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06/25/2010

One year ago: Farrah Fawcett and Michael Jackson

June 25, 2010 |  5:00 am

MJackson FawcettMJ Minutes after I put the final touches on actress Farrah Fawcett’s obituary – a story that I originally wrote almost three years earlier – an in-house e-mail flashed on my screen that said something akin to: “Pop singer Michael Jackson is dead.” Unbelievable.

Two major pop-culture figures had died within hours of each other, sending the media into overdrive. Like everyone else, we were astonished. Luckily, we were also prepared.

A full four years earlier, my colleague Elaine Woo suggested we prepare what we call an “advance obituary” on Jackson. Usually, candidates for obituaries written ahead of time are relatively old, or in Fawcett’s case, known to be seriously ill. We have quite a few such stories in the queue, part of the dance the obituary staff does with death as we try to be ready for the next big name.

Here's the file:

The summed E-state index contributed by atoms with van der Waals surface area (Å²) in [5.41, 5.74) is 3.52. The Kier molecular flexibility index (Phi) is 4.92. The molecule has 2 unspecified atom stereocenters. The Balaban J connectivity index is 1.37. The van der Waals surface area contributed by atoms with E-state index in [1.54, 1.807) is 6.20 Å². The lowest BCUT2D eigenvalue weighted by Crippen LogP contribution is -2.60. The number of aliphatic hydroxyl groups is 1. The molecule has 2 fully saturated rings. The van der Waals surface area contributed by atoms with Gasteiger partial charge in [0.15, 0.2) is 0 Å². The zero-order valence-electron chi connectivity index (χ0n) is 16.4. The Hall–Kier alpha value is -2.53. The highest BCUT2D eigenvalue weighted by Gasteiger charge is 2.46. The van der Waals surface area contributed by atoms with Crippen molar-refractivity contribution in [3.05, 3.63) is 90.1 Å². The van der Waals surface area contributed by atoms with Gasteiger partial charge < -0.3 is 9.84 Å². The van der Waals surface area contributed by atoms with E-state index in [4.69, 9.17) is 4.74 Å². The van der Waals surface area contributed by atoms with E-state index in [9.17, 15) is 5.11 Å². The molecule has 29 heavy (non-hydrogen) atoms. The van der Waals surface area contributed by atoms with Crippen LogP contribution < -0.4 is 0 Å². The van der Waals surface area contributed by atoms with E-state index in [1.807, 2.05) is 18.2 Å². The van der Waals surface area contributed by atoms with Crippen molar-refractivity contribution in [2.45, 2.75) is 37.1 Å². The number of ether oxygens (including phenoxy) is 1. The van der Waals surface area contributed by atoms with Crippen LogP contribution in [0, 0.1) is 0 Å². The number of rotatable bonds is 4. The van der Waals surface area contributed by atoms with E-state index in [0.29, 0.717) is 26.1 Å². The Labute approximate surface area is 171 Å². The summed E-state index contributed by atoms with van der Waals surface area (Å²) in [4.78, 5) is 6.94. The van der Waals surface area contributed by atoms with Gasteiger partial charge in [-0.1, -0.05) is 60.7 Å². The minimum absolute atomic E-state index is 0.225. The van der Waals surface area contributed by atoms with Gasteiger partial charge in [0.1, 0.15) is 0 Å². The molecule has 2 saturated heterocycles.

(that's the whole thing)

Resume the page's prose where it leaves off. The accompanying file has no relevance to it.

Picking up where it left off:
In mid-2005, Jackson, at 46, was neither old or known to be ill. But he had appeared extraordinarily fragile that year, and years of plastic surgery had turned his face into a bizarre landscape. Something seemed off, so Woo got to work.

The day that Jackson died, Woo was out of the office, so Geoff Boucher, who was covering pop music for The Times, stepped in to give shape to the Michael Jackson obituary on deadline.

As the next day’s front page showed, Jackson’s death eclipsed Fawcett’s. “King of Pop is dead at 50” said the Times’ banner headline. Fawcett, dead at 62, an actress who was a generation’s pin-up, made the bottom of the page.

Here in Obits, where we keep company with a life-size model skeleton (currently dressed as a college grad), we remember June 25, 2009, as a day of celebrity death like no other – and tip our collective hat to advance planning.

-- Valerie J. Nelson

Left photo: Farrah Fawcett meets television critics at a 1999 news conference in Pasadena. Credit: Damian Dovarganes / Associated Press

Right photo: Michael Jackson is shown during his 1996 "HIStory" tour in the photograph that ran with his obituary on the front page of The Times. Credit: Simon Kwong / Reuters

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